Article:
My only gripe with this setup is I’m unable to have Insteon query the device to see if it is currently locked or unlocked, and I have no way of auditing the system to see who has entered and left the house (you can set up to 10 unique codes). Also, if you try to make Insteon lock the door and it has been manually unlocked with the deadbolt (or vice versa), it will not trigger correctly. However, I was able to work around this by having my Insteon scripts run both commands at the same time, ending with the one I want. This forces the unit to synchronize, even if it occasionally has to run both commands one after another.

I love this thing, and I can’t imagine life without it. I only wish it had Bluetooth Smart or NFC support.


I finally got around to installing my new wifi doorbell, which is a Skybell. It is one of those Kickstarter-y projects that came out of the gate with lots of bugs, but as of this writing, the firmware updates seem to have ironed out whatever it was people were complaining about. Mine had some problems out of the box, but once I got it going, it has proven fairly stable.

So the problems. First of all, when they say you need a 1.5mb upload capability on your ISP, they are serious. Unfortunately, my bargain Comcast account is 1mb upload, so it can sometimes choke on a connection. This will be made worse if you can’t get your wifi strong enough, which becomes a huge task when you have a brick house like I do, and the room the router is in is surrounded by brick walls on four sides (because it used to be a garage). My old repeater wasn’t doing the trick, so I upgraded to a Netgear EX6200 AC1200 High Power 700Mw Dual Band Range Extender, which is so amazing I should write a separate review about it. Seriously, this thing carries several houses away and barrels through brick.

Anyway, the Skybell. Syncing didn’t always work the first time, and often it would fail so many times it would get stuck in reset mode, which required me to unhook a wire from the low voltage transformer on my doorbell to hard reset it. Not a big deal, but kind of annoying. Once it syncs, you never have to do it again.

Now for the good: the doorbell notification works every time, immediately. Calling the camera to view it works most of the time even on my lousy internet connection. Listening and talking works. The quality of all three are generally not spectacular, but considering how small it is, it works pretty decent. Motion detection works, but all it does is trigger a doorbell notification, and that wasn’t really the way I wanted it to work, so I turned it off. What it ends up doing is it rings the bell automatically if someone sits there, and I was ending up with a few false positives since it sees cars driving past my house.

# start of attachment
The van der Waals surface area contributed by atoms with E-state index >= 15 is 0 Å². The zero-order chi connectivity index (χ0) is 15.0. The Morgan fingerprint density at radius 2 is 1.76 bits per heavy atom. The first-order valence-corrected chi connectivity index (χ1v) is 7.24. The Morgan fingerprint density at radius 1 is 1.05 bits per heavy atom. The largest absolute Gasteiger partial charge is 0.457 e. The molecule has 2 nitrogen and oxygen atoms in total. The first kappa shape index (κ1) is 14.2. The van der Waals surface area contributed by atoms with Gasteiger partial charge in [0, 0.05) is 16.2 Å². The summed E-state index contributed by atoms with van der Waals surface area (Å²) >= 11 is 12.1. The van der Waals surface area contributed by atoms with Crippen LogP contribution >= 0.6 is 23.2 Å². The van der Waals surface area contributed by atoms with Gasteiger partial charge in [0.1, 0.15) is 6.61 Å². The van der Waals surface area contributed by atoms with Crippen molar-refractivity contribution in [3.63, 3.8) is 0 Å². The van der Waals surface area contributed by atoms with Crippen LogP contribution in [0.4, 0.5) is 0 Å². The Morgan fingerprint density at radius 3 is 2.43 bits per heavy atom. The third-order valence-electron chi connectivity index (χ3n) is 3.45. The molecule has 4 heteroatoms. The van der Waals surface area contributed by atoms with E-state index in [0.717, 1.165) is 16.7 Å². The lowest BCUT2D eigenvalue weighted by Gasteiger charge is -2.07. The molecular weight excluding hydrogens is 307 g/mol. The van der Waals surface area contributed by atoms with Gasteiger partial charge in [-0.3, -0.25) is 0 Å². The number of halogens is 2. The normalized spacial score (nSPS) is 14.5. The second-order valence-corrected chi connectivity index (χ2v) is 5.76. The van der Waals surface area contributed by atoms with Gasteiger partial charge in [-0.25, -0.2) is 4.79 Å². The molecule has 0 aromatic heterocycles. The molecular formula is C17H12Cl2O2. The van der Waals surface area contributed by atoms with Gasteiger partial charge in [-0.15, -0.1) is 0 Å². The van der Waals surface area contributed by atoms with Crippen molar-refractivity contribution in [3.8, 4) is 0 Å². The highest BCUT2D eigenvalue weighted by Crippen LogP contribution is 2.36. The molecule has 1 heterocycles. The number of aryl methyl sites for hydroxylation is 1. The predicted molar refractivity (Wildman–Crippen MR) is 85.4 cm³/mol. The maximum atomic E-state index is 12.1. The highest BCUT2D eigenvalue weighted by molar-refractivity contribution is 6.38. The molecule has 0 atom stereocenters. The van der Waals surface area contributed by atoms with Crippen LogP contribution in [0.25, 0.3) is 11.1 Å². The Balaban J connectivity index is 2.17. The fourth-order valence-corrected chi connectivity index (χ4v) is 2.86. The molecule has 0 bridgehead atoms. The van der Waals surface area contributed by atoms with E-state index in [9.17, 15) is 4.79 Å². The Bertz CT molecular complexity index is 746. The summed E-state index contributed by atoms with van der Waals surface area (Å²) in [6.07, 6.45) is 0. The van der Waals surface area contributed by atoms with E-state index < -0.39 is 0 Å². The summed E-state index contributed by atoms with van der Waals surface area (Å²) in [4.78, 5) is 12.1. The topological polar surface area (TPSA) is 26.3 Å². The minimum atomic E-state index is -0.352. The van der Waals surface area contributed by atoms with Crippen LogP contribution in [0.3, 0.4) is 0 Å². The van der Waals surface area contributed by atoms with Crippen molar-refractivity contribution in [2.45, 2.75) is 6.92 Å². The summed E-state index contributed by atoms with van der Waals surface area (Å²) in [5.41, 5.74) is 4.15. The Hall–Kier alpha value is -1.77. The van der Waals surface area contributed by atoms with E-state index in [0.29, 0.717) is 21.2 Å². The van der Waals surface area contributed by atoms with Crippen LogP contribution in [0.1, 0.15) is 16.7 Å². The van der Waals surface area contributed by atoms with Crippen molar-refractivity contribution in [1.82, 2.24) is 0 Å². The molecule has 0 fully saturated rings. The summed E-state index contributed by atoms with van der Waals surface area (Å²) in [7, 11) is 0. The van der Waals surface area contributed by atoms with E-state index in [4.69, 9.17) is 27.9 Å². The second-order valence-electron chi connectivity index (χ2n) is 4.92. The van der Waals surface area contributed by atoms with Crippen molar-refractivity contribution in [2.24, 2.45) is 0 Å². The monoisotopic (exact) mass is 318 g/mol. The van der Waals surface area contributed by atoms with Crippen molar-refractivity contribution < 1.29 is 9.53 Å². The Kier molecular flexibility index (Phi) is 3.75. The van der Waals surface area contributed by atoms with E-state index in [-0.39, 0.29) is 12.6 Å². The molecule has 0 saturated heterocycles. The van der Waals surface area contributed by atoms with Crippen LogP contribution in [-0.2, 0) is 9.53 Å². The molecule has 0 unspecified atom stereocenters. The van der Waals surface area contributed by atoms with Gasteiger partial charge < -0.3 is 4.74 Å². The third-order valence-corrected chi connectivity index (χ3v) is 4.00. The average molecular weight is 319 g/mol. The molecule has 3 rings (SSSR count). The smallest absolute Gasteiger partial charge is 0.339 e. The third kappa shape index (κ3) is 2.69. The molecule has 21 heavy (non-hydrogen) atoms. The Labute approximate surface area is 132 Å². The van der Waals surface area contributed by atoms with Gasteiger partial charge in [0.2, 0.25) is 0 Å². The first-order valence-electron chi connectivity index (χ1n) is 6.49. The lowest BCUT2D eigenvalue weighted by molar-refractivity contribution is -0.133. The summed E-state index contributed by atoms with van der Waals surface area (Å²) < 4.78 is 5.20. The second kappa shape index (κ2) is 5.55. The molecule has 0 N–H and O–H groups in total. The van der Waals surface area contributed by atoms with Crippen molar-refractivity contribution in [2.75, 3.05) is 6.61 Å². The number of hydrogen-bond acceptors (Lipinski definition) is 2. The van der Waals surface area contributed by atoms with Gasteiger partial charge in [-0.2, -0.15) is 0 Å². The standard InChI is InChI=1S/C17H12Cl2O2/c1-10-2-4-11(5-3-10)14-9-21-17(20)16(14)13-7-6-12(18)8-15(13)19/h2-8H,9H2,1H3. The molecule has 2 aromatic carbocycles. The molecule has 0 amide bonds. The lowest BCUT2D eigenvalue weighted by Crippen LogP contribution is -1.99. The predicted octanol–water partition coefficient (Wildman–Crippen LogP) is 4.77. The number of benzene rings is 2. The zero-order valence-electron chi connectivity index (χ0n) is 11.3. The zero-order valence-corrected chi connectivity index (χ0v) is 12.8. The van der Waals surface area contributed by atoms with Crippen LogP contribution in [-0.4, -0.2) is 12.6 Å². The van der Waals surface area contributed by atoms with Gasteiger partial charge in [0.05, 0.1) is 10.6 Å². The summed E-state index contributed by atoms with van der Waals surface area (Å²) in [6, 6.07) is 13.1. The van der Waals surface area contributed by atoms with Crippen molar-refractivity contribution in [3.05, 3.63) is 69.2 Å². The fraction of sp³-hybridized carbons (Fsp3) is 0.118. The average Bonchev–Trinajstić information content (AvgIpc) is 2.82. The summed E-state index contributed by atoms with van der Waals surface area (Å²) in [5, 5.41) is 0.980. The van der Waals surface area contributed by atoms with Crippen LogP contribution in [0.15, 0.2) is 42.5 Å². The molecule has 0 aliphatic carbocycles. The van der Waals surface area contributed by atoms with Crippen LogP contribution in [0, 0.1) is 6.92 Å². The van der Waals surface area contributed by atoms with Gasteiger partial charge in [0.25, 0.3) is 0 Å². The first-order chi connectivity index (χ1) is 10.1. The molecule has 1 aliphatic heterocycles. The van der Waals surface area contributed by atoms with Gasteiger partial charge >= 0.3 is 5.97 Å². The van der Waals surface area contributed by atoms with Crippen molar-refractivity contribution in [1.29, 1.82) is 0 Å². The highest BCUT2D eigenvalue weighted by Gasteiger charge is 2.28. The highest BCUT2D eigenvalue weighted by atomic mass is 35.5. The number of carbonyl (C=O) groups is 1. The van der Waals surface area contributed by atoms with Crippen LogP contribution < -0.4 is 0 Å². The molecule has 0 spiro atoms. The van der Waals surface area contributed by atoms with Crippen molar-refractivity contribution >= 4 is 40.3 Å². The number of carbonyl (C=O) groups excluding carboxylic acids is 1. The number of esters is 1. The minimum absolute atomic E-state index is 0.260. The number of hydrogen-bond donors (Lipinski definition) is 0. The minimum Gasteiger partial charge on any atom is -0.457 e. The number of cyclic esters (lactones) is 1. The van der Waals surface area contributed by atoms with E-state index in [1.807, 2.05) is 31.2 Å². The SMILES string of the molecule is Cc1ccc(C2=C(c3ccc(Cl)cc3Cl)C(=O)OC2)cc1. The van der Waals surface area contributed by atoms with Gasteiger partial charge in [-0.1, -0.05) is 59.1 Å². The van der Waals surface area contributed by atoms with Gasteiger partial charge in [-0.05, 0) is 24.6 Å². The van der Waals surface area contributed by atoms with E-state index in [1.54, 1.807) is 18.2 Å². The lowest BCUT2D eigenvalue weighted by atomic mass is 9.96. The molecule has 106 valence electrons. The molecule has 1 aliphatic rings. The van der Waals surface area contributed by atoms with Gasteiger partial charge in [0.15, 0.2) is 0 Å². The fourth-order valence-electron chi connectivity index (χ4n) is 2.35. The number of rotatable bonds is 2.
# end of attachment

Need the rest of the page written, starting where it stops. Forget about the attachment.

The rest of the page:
Overall, I like it, but what I’d really like is an open API. Not only would I love to be able to access it from third party software or a web browser, but I’d love to be able to access it directly without the use of their cloud. Mostly because, if Skybell went out of business, all I’d have left is a big ugly doorbell with no extended functionality.

Upcycle Your Old Smartphones and Tablets

I’m not normally much of a hippie or a Martha Stewart type, but I somehow got to thinking about the technology graveyard in my closet. Everyone has one. You know, the one with your clickwheel iPod, the Kyocera phone with an LCD screen, or the 2 megapixel Sony camera. The stuff your phone replaced, and then two more phones replaced that before they themselves ended up in the graveyard.

So what’s in my tech graveyard? Lots of stuff I thought was amazing back in the day. A Casio Databank calculator watch, a 40gb Flashtrax, a 128mb MP3 player, a GP32, a Nokia N-Gage, and the list goes on. Also, two old iPods (1st Gen, 4th Gen) and an iPhone 3G. I got to thinking, you know, these iPods could live a new life as a tiny photo frame, or clock, or kitchen computer, or…

…maybe an IP camera? Is that even possible?

It is, actually.

In my attempt to turn these old iOS devices into IP cameras, I found a couple of apps that did the trick. The first one I tried was IP Cam Pro by Senstic. This one was all right, but I ended up going with ipCam by SKJM, which was a more compatible solution, and cheaper. Don’t let the reviews scare you, those people obviously don’t understand what an IP camera actually does. ipCam runs all the way down to iOS 4, which meant I could use the old iPhone 3G and iPod 4th Gen, but not the first gen Touch, so that one went back to the graveyard. However, once attached to a solution such as a Belkin video dock, you now have a working IP camera from something that was collecting dust. Be sure to set a static IP on the device and you’re all set.

I also attempted this with my old Android 2.3 phone, and it was even easier. I used IP Webcam by Pavel Khlebovich, which is an excellent piece of software, and free for what I needed it for. Of course, with Android you have true multitasking, which allows this program to hide in the background and start on bootup. This additionally allows you to give the old phone a secondary use while it sits in a dock, so I figured a photo frame / clock would be a great option. The app I chose was Photo Slides by Softick, which was also free and worked beautifully. As a bonus, you can set it to automatically start itself when connected to a charger, and close when disengaged, making it able to start on bootup and close itself if you want to remove it from the dock and use it as a surfing device. So from a cold bootup, it works 100% without having to configure or launch anything.